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Must-See Vacation Destinations from the Archives

If you want to learn about a far out family vacation from the 1970s, you don't need to tune into a rerun of The Brady Bunch. We're reliving some of the best stories about popular vacation destinations from the Better Homes & Gardens archives. Like any memorable family vacation, we've planned something for everyone. Maybe you're into nostalgia and want to spark memories of vacations past. Or possibly you want to see how much traveling has changed (especially the prices). Either way, you can pick up a few tips that are still useful decades later. So pile in the station wagon and let's take a trip back in time.

Happy Campers

With gas prices hovering around 33 cents per gallon as the new decade began, it's no wonder camping was growing in popularity.

"Camping used to be one of the best ways to 'get away from it all.' Now, however, there are more people than ever enjoying the nation's wilderness areas, and getting away often means getting to a campground fast in order to beat other families to a choice campsite." (Better Homes & Gardens, "Off-Season Campers Beat the Vacation Rush," February 1970)

While lamenting crowded campgrounds, the editors suggested a pre-Memorial Day or post-Labor Day trip. The key? A little sound planning to prepare for cooler, and potentially much cooler, weather. The checklist includes extra clothes and fuel, a tent heater, and your own drinking water.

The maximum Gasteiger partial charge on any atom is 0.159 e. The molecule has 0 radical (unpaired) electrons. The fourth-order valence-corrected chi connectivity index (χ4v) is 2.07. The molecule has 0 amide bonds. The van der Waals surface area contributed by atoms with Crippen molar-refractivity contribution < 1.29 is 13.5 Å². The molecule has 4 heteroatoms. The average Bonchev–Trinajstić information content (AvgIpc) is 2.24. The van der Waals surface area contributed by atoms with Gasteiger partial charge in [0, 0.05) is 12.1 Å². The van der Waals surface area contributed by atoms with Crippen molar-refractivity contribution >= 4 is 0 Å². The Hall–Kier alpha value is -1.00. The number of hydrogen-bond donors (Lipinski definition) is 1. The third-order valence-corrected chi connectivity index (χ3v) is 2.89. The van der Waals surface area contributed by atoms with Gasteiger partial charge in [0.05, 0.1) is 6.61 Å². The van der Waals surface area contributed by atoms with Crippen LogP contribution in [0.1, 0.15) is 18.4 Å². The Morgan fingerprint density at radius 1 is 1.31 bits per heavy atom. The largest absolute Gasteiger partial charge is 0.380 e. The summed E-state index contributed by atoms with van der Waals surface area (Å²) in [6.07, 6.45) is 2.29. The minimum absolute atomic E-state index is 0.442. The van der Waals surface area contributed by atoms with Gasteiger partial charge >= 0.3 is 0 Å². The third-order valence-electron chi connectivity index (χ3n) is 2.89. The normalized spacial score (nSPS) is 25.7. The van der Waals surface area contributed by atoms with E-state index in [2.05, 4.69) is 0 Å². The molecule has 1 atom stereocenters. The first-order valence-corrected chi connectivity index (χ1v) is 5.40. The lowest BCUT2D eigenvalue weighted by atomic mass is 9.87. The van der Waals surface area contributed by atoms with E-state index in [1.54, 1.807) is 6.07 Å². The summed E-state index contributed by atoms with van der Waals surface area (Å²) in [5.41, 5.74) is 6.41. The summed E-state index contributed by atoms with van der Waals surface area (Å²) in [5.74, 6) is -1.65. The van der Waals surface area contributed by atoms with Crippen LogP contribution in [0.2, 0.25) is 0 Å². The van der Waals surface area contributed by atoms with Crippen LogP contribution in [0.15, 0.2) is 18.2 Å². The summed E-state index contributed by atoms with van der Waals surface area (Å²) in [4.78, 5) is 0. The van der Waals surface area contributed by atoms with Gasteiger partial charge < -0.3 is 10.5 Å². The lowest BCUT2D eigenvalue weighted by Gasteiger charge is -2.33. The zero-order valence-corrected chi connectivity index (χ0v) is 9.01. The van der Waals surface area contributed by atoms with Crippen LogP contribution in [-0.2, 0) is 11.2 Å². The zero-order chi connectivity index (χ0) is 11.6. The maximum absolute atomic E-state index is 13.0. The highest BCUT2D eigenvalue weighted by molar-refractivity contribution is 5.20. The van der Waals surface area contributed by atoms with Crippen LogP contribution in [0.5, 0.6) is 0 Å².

With increasingly sophisticated camping equipment and technology, an off-season trip remains an attractive option. A quick internet search will tell you when campsites are open and what amenities they offer. And, you'll no longer have to order U.S. Geological Survey maps to plan your foray into nature. However, you might want to check into cell phone coverage and Wi-Fi availability. Coverage is still spotty in wilderness areas, so using a traditional map as a backup never hurts!

In the May 1971 issue, the editors went one better with a comprehensive guide to the top camping spots in mid-America, using these criteria:

•Is there something about the region so unique or attractive that it's worth a trip of, say, 200, miles?

•Could most families spend a week there without getting bored?

•Are there plenty of clean, comfortable facilities for camping?

(Better Homes & Gardens, "The Best Vacation Camping in Mid-America," May 1971)

Not only was gas still inexpensive, but also nightly camping fees generally started in the two-dollar range! Still, those prices seemed steep at the time and the guide warned, "By the way, fees change often, apparently in only one direction—up." Soon, runaway inflation would make that observation all the more keen.

While the prices may have changed, thanks to nature's enduring beauty, the well-chosen destinations are equally relevant to today's travelers. For the record, the top camping spots were:

•Door Peninsula

•Padre and Mustang Islands

•The Ozarks

•Superior National Forest

•The Black Hills

•Wisconsin's Northern Lakes

•Big Bend

•North Dakota Badlands

•Paul Bunyan Territory

•Ouachita Mountains